Electronics + Devices

More Electronics + Devices News
Farzad Asgarian

Conducting an orchestra of sensor nodes

Keeping time in the Internet of Things with frequency scaling|Medium Read
An electron microscope image

Heat transfer surprise could lead to thermal transistors

Mechanical engineers find another way to break Planck's law at the nanoscale.|Medium Read
An earlier product of the Michigan Integrated Circuits Lab. Photo: Joseph Xu/Michigan Engineering

Beyond Moore’s law: $16.7M for advanced computing projects

DARPA’s initiative to reinvigorate the microelectronics industry draws deeply on Michigan Engineering expertise.|Medium Read
Professors work on small chips

Michigan chips will be first to test next-generation hardware design tools

U-M team will serve as model for nimble and innovative system-on-chip design.|Medium Read
abstract squares

A new hybrid chip that can change its own wiring

The speedy and efficient system-on-chip could unify wireless communication.|Medium Read
Old processor

Enabling anyone to design hardware with a new open-source tool

Six-month hardware design process will be turned into 24-hour automated task.|Medium Read

An even smaller world’s smallest ‘computer’

The latest from IBM and now the University of Michigan is redefining what counts as a computer at the microscale.|Short Read
Magnified nanoparticles

How to color-code nearly invisible nanoparticles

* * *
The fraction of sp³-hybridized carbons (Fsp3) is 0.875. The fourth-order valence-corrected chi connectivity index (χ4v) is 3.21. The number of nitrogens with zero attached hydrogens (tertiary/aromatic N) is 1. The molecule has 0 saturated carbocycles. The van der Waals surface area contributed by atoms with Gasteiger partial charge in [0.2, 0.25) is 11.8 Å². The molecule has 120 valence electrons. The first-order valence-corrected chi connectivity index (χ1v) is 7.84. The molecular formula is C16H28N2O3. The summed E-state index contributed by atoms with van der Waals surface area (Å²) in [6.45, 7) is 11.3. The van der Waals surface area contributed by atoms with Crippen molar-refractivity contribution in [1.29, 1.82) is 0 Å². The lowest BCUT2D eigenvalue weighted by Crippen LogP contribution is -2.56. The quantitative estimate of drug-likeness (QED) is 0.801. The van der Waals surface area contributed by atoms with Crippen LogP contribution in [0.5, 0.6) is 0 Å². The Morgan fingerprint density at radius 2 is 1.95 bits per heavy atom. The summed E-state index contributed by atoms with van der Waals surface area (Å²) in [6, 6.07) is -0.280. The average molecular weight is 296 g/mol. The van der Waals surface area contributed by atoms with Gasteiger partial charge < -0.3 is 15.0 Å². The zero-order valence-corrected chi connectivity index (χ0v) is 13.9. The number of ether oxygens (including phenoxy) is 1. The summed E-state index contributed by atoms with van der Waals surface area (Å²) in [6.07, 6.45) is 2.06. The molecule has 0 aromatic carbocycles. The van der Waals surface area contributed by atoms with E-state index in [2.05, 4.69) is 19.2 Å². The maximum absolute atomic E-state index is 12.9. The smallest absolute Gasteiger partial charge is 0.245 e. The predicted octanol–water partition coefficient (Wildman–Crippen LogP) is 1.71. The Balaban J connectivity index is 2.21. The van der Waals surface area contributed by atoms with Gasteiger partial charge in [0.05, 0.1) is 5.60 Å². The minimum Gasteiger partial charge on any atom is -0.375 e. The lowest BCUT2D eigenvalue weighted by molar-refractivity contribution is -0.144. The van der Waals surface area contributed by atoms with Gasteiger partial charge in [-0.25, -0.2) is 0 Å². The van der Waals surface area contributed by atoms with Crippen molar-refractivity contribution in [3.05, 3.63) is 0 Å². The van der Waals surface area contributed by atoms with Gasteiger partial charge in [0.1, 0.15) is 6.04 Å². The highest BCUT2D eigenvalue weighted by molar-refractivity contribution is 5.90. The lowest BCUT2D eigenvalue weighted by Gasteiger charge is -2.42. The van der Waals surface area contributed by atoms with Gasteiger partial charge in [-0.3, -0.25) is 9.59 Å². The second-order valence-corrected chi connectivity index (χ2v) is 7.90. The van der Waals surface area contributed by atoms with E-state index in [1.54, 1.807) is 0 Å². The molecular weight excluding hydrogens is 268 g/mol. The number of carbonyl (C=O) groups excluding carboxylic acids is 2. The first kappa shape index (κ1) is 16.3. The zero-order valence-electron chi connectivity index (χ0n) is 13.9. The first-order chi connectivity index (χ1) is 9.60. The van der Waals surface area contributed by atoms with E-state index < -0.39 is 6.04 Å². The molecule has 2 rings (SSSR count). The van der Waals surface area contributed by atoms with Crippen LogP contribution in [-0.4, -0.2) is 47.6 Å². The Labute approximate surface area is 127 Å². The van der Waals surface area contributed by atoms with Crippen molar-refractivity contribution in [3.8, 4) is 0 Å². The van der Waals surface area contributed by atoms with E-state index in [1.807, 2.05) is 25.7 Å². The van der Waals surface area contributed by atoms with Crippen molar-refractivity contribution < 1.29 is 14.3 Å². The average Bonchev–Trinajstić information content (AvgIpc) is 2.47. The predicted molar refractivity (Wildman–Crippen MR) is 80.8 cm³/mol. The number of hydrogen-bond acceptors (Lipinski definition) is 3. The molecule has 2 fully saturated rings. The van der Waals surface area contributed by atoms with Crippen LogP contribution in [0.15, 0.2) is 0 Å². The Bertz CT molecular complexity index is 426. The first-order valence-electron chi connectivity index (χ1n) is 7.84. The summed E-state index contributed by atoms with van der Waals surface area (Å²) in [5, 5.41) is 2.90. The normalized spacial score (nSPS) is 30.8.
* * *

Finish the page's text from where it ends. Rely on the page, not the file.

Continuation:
With a bit of metal, nanoparticles shine in colors based on size.|Medium Read
Xin Zan

Xin Zan wins two awards for wireless power transfer research

New research into implanted medical devices and peer-to-peer charging.|Short Read
exoskeleton dragging dummy

Exoskeletons compete to boost strength of rescue workers

Five college teams test robotic suits that could enhance humans’ abilities.|Medium Read
An artistic rendering of a hexagonal atomic lattice structure with a spiral pulse of light coming from the top left and hitting the center of the lattice.

Light could make semiconductor computers a million times faster or even go quantum

Electron states in a semiconductor, set and changed with pulses of light, could be the 0 and 1 of future “lightwave” electronics or room-temperature quantum computers.|Medium Read
Self-powered camera

Solar cells enable self-powered camera

A solar cell combined with a camera sensor collects photons to provide electricity.|Medium Read